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North Koreans don’t believe in unicorns. Do you believe in the BBC?

'Kiringul', which translates as 'Kirin's lair', is one of the sites associated with King Tongmyŏng, the founder of Koguryŏ, an ancient Korean kingdom.

'Kiringul', which translates as 'Kirin's lair', is one of the sites associated with King Tongmyŏng, the founder of Koguryŏ, an ancient Korean kingdom.

Did anyone see the feeble little piss-take Ian Hislop and co did last week on Have I Got News For You about gullible north Koreans supposedly believing in unicorns?

The real story turns out to be that archaeologists from the DPRK have found some interesting evidence that an important ancient city that features in folk legends might have been situated close to the present day Pyongyang.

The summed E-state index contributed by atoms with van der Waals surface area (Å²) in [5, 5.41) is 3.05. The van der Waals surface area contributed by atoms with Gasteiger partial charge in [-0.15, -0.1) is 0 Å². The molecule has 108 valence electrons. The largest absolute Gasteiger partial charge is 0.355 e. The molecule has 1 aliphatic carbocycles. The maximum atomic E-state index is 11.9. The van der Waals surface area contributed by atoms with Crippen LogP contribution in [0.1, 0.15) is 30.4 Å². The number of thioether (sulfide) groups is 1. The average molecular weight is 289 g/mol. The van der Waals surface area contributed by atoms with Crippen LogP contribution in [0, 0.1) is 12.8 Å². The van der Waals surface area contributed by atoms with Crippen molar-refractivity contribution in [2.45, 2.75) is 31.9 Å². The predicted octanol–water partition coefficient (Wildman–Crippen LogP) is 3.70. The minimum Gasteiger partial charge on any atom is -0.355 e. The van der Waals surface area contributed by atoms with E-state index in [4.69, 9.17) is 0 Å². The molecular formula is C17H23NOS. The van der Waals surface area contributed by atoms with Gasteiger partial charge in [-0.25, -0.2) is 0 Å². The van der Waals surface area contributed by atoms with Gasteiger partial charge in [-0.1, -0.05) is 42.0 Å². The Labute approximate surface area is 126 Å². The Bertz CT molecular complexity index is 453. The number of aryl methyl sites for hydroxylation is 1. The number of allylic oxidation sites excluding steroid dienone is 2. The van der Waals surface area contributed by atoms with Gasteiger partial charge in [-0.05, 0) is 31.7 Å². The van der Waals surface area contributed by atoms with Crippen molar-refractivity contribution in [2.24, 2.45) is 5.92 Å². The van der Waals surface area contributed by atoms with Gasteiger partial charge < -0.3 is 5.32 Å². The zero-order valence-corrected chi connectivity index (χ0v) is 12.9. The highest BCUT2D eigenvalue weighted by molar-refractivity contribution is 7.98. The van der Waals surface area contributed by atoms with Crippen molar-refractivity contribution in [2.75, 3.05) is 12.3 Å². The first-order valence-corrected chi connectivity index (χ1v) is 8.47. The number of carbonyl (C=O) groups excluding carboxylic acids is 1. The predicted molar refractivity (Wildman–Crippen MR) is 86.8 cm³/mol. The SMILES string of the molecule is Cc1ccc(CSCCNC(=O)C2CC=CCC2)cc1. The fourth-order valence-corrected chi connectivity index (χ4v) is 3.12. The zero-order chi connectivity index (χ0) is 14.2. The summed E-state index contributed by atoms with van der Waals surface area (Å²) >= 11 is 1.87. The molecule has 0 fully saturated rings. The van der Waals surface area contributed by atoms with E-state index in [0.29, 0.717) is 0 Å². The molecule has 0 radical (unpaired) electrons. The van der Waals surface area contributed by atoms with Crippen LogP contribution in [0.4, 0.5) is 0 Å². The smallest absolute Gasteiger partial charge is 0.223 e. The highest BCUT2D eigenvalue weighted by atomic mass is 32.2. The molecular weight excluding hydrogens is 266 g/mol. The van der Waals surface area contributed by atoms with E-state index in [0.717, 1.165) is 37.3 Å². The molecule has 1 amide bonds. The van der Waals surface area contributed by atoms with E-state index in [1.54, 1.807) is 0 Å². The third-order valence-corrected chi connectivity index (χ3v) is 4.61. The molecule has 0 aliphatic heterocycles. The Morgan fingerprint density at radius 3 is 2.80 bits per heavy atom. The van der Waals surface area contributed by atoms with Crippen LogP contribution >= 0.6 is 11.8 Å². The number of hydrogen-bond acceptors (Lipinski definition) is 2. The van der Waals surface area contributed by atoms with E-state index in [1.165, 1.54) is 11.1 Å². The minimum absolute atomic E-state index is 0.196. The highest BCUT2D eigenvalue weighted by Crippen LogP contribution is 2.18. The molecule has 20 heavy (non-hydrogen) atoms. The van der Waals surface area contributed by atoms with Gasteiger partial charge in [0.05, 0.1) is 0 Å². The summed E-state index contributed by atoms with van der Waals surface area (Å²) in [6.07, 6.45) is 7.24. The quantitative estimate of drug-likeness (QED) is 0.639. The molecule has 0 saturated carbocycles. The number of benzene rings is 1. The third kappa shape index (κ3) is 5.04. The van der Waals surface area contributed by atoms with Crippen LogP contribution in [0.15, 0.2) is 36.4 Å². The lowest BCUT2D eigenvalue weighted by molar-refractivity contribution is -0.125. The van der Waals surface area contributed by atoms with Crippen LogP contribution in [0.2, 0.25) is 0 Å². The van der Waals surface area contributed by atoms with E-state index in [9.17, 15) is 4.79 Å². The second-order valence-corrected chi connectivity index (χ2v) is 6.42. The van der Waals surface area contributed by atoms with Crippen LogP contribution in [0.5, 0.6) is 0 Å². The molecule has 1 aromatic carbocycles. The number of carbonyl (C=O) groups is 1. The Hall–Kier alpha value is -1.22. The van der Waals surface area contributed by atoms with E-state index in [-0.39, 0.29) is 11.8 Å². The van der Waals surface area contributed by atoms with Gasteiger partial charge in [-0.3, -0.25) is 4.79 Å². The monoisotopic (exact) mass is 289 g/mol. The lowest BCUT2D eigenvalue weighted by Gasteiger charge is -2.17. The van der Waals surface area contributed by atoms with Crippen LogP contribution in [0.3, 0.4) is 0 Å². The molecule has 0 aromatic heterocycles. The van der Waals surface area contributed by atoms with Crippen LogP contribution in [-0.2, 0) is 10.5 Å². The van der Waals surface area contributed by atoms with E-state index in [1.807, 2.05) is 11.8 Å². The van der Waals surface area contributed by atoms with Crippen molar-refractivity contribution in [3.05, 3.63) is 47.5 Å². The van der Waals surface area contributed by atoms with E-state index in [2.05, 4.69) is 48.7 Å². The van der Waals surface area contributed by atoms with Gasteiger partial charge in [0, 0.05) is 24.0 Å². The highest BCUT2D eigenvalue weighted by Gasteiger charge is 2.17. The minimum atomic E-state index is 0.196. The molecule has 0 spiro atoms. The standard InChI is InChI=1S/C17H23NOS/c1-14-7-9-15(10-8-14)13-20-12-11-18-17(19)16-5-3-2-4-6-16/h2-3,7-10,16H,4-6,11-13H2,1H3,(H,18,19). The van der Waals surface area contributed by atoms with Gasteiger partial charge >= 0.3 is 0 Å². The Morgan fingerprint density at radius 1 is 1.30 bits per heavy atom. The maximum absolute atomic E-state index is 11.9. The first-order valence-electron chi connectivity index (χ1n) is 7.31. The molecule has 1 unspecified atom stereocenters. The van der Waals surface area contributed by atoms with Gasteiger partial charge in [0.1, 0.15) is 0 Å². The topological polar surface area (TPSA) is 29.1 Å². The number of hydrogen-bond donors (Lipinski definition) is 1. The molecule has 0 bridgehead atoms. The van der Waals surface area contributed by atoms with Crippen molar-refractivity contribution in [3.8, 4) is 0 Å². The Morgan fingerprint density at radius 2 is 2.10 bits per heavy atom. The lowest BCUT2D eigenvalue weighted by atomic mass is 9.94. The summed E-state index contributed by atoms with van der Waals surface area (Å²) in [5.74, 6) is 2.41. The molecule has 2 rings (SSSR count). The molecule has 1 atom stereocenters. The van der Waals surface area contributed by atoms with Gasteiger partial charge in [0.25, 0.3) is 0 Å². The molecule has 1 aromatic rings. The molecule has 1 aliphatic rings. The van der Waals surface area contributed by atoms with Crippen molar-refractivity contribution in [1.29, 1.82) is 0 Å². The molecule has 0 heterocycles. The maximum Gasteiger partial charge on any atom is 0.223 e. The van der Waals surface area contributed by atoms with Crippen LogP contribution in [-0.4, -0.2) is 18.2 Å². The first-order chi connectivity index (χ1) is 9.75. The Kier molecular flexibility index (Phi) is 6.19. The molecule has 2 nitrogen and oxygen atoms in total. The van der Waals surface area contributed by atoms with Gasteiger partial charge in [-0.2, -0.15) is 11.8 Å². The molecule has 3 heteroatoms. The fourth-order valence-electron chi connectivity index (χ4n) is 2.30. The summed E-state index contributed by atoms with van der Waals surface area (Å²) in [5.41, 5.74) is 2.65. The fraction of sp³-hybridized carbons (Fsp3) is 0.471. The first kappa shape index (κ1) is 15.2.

Legend has it that in ancient times a famous king founded the city. The ‘unicorn’ just comes into it as a mistranslation of a Korean word denoting a mythical beast on which the king was supposed to ride.

Turning this straightforward story about an archaeological dig into a slander about thick Koreans swallowing commie lies may pass for cutting edge satire at the BBC but will only fool the terminally credulous.

Are thick Brits now to be pilloried for believing in giants (who else would inhabit the Giants’ Causeway?), in dragons (what else did St George fight?), or in (most far-fetched yet) the honesty and objectivity of the BBC lie machine?

One comment to “North Koreans don’t believe in unicorns. Do you believe in the BBC?”

  1. No, the north Korean government did not claim it found evidence of unicorns
    http://wp.me/pUZCt-3xR

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